The psychology of weight loss.

Do I Really Need to Count Calories to Lose Weight?

When nothing else works, why calorie counting does.

Imagine a friend came to you and said she needed help balancing her budget.  She’s spending more than she earns and getting into some real financial trouble---so much she may lose her home. Here is a likely exchange between you and this friend:

You: Well, for starters, what is your income?

Her:  I’m not sure. I have multiple sources of income and I never really add it up.

You:  Ok, well, how much do you spend each month?

Her:  I’m not sure, I never keep track.

You:  Well, the first step will be to figure out your total earnings and your monthly bills so we can develop a budget for you. A budget will prevent you from spending more than you earn.

Her:  That sounds like a lot of hassle. I used to do that and it just made me anxious because I could see I was spending way too much. I can’t deal with the anxiety plus who has the time to track every single purchase!

You:  Hmmmm…ok. Well, maybe try to cut back on spending here and there. For example, instead of buying coffee at Starbucks every day, make coffee at home. Little cuts can make a big difference.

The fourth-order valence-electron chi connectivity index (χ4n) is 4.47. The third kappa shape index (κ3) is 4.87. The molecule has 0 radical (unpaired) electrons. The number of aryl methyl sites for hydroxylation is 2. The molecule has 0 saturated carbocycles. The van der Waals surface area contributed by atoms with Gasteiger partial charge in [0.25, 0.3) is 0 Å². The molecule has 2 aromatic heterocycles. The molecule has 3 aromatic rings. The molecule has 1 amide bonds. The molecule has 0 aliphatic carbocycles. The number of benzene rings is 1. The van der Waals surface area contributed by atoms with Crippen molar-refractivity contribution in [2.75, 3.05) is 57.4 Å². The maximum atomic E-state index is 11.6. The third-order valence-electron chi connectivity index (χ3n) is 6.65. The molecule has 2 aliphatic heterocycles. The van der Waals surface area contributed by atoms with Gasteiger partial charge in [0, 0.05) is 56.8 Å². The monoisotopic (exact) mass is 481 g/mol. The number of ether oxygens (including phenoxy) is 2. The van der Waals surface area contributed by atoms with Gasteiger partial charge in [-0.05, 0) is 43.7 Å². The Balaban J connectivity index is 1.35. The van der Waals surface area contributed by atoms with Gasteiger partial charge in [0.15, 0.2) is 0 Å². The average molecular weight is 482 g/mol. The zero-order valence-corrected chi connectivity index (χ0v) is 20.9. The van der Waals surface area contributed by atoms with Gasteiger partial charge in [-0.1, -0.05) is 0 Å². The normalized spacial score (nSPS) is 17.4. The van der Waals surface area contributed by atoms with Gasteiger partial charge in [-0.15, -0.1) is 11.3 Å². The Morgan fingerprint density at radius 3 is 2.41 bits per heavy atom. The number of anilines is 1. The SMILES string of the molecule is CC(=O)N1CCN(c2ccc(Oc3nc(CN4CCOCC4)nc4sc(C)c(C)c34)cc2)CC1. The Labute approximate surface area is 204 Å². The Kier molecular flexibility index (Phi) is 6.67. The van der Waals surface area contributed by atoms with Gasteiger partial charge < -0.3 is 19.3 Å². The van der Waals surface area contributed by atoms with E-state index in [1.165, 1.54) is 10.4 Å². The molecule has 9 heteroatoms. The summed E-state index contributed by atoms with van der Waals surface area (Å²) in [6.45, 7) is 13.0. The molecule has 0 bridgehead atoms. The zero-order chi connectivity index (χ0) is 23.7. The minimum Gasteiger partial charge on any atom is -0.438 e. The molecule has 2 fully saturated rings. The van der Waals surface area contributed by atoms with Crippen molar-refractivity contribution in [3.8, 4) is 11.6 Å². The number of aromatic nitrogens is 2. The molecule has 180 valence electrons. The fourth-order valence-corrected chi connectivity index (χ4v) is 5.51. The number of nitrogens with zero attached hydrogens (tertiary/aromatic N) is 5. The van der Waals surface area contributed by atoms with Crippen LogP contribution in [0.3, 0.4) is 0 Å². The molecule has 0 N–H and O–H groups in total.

She tries your suggestion for a month or so.

Her:  I made some cuts but it didn’t work, I am still falling short on my bills.

You:  I really, really, really think you need to figure out how much you make and how much you're spending so we can come up with a budget. I’m just not sure how to help you otherwise.

Her:  I think I’m just a failure.  It’s probably genetic. Nobody in my family is good at finances and math. Sigh.

You:  Sigh.

We're stuck. Your friend is trying to solve a problem, but without the information she needs to make progress.

Tracking your calorie intake and expenditure is exactly the same type of problem. It is very difficult to strike the right balance (or create a deficit!) without knowing what is on both sides of the equation. The challenge for the friend above is that when she peeks at the balance she gets anxious, so she avoids it.  When you pushed on that a bit at the end, she became demoralized—“I’m just a failure.”

Avoidance only makes anxiety worse and eventually it leads to demoralization. The only way to overcome anxiety is to confront what is making you anxious. Tracking calories is hard. It brings up bad feelings, but hopefully it is clear why it is such a necessary evil when other strategies aren't working.

See this post for some tips on lessening the burden of the task.

See this post for some common ways we "cheat" while we track.

Sherry Pagoto, Ph.D., is an Associate Professor of Medicine, Division of Preventive and Behavioral Medicine, Department of Medicine at the University of Massachusetts Medical School.


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